With a natural thirst for the arts, reading the culture and history of Europe at universities both on the continent as well as in the UK, I’d say I had a good shot at both ‘worlds’. When I started studying in London, the melting pot of cultures and nationalities, my very first lecture – called ‘What is Europe?’ – started off with a bang. Our small group consisted of some English, Irish, Scottish and one non-native speaker from abroad. Me. Entering the room, before even taking off his jacket, our tutor fired out the first question:
‘So, who of you considers himself or herself as European?’
A chuckle here, a murmur there. But suddenly, it turned pretty quiet in our crammed study room. ‘A trivial question’, so I thought, yet everyone started to look around with questioning looks. I could feel the stares, eventually. It was me, who dared to lift his hand. The only one. After having lived in the capital for only a few weeks, that was probably the moment I realised some people in the UK have a certain problem to commit to the European idea, however you might describe it. ‘Well, who could blame them?’, I swiftly wondered. ‘The Kingdom is not only geographically disconnected from the continent, while clinging to a crumbling Commonwealth, but also financially and somehow politically separate.’ Before I could even gather my own thoughts to comment, one sharp remark resonated the room:
‘Why should we?
It bothers me to be governed by a corrupt institution like the EU.’
‘Fair point. It bears repeating, decision-making in Brussels makes my head shake in anger sometimes. But the political body, that odd apparatus a lot of folks are dreading to death, isn’t really the issue for me here, it’s that cultural sphere we all share and have shared for centuries. A culture of similarities and distinctions people from Lisbon to Athens, from Edinburgh to Palermo bring into the mix and that makes us European. That doesn’t mean amalgamation in its common sense, rather cherishing the diverse forms of culture, whether it’s literature, art, music or even food. To me, that illustrates the real beauty of living in open-minded, colourful societies.’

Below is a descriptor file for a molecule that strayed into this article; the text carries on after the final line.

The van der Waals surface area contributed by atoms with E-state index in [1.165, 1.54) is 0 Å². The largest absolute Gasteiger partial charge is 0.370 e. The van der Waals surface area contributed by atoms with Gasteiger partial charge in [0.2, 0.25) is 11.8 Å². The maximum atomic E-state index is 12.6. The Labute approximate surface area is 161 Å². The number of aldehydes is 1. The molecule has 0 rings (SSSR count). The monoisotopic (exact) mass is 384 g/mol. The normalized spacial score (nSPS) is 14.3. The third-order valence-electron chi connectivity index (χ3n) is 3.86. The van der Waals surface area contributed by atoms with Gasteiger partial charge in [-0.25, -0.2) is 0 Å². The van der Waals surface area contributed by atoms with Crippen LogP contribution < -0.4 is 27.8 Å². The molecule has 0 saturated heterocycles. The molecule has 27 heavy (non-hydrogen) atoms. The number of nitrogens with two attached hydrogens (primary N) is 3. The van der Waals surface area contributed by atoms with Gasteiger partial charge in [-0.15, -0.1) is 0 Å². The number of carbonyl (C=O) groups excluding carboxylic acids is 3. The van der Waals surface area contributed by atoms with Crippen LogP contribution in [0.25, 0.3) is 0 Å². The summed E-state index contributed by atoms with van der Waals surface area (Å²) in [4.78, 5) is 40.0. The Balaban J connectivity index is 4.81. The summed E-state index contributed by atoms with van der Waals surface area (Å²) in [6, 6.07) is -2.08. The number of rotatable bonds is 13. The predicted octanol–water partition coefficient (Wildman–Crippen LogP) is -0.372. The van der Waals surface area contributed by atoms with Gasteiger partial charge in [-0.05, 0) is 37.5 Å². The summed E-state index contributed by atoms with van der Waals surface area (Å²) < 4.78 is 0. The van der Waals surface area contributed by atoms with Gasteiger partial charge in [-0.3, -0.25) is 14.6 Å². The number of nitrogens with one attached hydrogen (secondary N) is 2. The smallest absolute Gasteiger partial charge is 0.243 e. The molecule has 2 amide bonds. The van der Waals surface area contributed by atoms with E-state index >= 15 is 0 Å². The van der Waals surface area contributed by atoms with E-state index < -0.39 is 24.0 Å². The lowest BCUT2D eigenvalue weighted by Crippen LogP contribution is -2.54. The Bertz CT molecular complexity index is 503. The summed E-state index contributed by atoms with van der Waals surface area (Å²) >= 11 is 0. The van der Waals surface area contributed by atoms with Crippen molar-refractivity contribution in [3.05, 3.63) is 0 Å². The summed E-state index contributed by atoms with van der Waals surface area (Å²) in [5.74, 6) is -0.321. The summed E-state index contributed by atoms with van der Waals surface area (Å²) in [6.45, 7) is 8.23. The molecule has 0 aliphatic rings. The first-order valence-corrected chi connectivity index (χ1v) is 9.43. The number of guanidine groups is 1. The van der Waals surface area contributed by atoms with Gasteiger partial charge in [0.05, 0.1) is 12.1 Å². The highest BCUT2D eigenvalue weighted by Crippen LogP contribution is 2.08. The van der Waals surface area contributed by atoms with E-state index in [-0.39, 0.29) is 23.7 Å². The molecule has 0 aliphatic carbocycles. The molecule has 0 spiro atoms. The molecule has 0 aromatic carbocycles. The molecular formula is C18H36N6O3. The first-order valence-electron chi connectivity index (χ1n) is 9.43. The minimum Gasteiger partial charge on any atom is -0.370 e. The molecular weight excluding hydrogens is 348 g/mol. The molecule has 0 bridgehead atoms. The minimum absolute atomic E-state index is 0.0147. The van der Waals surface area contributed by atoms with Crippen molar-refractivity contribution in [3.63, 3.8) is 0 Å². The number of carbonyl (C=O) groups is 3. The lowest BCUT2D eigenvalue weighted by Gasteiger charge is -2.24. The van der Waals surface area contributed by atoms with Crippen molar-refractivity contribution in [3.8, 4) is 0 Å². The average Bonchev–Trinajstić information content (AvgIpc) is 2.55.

‘And then again, there’s those who dismiss the idea of multiculturalism entirely, feeding the appalling rise of EDL and UKIP bigots as well as their anti-immigration and anti-European equivalents down South. It’s not 1950 anymore. Globalisation with all its merits and downsides is irreversible and sticking to excessive nationalism and social exclusion isn’t getting countries anywhere. As far as I remember, we had enough of fatal nationalism in the past that led to a great deal of misery and is threatening the peaceful coexistence again today, if we take a peek at current conflicts out there.’ While I was busy with my own notions, somebody raised a plausible counter question:
‘I already have a citizenship. Why should we need a second?’
‘Well, the answer is right there. Being European isn’t so much about giving up one’s origin and committing to a factual citizenship, but a cultural affiliation to the European sphere. It is something that inevitably exists within us and becomes visible through our actions, which are influenced by the traditions, customs and habits we share with others. Something that a single passport can’t indicate, because it doesn’t fully grasp the concept of a shared cultural identity between a conglomerate of nations. Certainly, that’s not everyone’s opinion. That being said, I recognise with growing concern that lately even back home there has been a minor development that goes beyond healthy patriotism or delight about great football results. Maybe it’s just me, but the way I was raised and educated, it’s probably easier to identify also with the overarching term ‘European’, because there is not a national pride as such in Germany anymore. I suppose living so far away from home and getting to know such a diverse mix of mentalities and lifestyles, plays another part in contributing to see things from different angles. If we take a step back, there’s something European behind every corner, people just have to discover it.’ And with my hand still outstretched, I began to clothe these thoughts into words.
I find it peculiar how the inhabitants of the British Isles don’t consider themselves a part of Europe. They are seperated from the mainland by just 20 miles of water, less than 50 meter deep and are a part of the EU for 4 decades, yet still don’t admit that they are a part of Europe, with all the good and less good consequences.